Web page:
There has been a serious investment in herbal medicine research by public-health bodies in many countries. China recently launched a safety research program focusing on herbal medicine injections from traditional Chinese medicine. South Africa recently included the need for investigating traditional medicines within its national drug policy.
In the USA, the National Center for Complementary and Alternative Medicine at the National Institutes of Health spent approximately US$ 33 million on herbal medicines in fiscal year 2005; in 2004 the National Cancer Institute committed nearly US$ 89 million to studying a range of traditional therapies. While this scale of investment pales in comparison to the total research and development expenses of the pharmaceutical industry, it nevertheless reflects genuine public, industry and governmental interest in this area.
While public-health entities may be concerned with defining the risks and benefits of herbal medicines already in use, entrepreneurs and corporations hope herbal medicines may yield immediate returns from herbal medicine sales, or yield clues to promising chemical compounds for future pharmaceutical development. They test individual herbs, or their components, analyzed in state-of-the-art high-throughput screening systems, hoping to isolate therapeutic phytochemicals or biologically active functional components. In 2006, Novartis reported that it would invest over US$ 100 million to investigate traditional medicine in Shanghai alone.
Nongovernmental organizations may be primarily interested in preserving indigenous medical knowledge. One such organization, the Association for the Promotion of Traditional Medicine (PROMETRA), based in Dakar, Senegal, is “dedicated to preserving and restoring African traditional medicine and indigenous science”. Governments in developing countries may want to use traditional herbal medicine research to expand the influence of their culture’s indigenous herbal practices in the global health-care market. For instance, Nigeria’s president recently established a national committee on traditional medicine with the expressed desire to boost Nigeria’s market share of traditional medicine. In developed countries, the “need” for this research may be to protect the public.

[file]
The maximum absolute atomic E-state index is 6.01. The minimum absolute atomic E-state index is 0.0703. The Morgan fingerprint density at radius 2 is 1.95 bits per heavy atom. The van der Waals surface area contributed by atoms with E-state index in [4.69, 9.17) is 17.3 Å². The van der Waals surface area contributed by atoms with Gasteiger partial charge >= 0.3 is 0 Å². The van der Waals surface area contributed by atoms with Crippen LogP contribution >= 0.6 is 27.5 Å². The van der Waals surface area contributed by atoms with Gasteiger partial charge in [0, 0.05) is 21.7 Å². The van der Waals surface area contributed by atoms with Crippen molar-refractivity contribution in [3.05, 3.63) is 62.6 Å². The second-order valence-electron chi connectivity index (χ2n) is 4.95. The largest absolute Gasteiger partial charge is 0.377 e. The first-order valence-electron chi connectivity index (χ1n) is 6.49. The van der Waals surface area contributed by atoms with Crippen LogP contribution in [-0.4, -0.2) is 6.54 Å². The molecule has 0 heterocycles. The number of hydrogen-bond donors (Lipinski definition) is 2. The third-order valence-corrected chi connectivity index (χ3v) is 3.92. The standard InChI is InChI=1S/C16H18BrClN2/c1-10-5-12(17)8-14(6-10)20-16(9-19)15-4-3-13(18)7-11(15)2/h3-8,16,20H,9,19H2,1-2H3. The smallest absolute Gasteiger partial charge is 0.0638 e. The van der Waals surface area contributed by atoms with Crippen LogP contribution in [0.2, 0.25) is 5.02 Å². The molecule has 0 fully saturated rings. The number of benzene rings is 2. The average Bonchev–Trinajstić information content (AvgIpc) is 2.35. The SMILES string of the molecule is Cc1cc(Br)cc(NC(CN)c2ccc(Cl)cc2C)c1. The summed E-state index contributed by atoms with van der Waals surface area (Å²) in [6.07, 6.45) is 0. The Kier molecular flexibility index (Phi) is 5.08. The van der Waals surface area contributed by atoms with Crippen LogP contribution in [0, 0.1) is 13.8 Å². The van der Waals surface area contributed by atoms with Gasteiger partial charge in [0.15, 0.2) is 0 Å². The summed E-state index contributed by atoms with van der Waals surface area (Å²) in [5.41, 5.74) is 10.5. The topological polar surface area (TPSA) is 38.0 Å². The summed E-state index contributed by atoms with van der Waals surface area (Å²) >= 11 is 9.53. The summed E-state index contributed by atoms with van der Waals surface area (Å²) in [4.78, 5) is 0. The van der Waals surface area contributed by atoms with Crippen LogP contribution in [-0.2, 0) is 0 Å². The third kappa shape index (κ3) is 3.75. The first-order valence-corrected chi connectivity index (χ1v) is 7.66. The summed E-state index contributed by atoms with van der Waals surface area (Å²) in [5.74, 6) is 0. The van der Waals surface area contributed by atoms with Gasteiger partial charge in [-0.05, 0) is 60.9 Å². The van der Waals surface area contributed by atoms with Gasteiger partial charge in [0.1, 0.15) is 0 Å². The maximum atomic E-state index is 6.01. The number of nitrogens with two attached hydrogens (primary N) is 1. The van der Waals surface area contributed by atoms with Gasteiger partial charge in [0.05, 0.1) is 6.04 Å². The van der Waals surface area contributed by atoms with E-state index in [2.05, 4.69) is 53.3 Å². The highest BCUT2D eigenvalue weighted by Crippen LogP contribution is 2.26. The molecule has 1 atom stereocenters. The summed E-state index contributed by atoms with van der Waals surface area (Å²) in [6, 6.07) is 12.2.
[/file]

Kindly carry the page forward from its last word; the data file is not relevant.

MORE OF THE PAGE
The perceived need for the research may justifiably differ across countries, but without some basic agreement on the primary source of social value for the research it may be difficult to judge its ultimate impact. In the Africa Flower case above, before agreements to study an herbal medicine are decided, partners must fully discuss potential differences about the perceived “need” for the research through public forums or structured debates. Based on these frank discussions, partners can assess whether the social values of partner countries are sufficiently compatible to warrant a research partnership.
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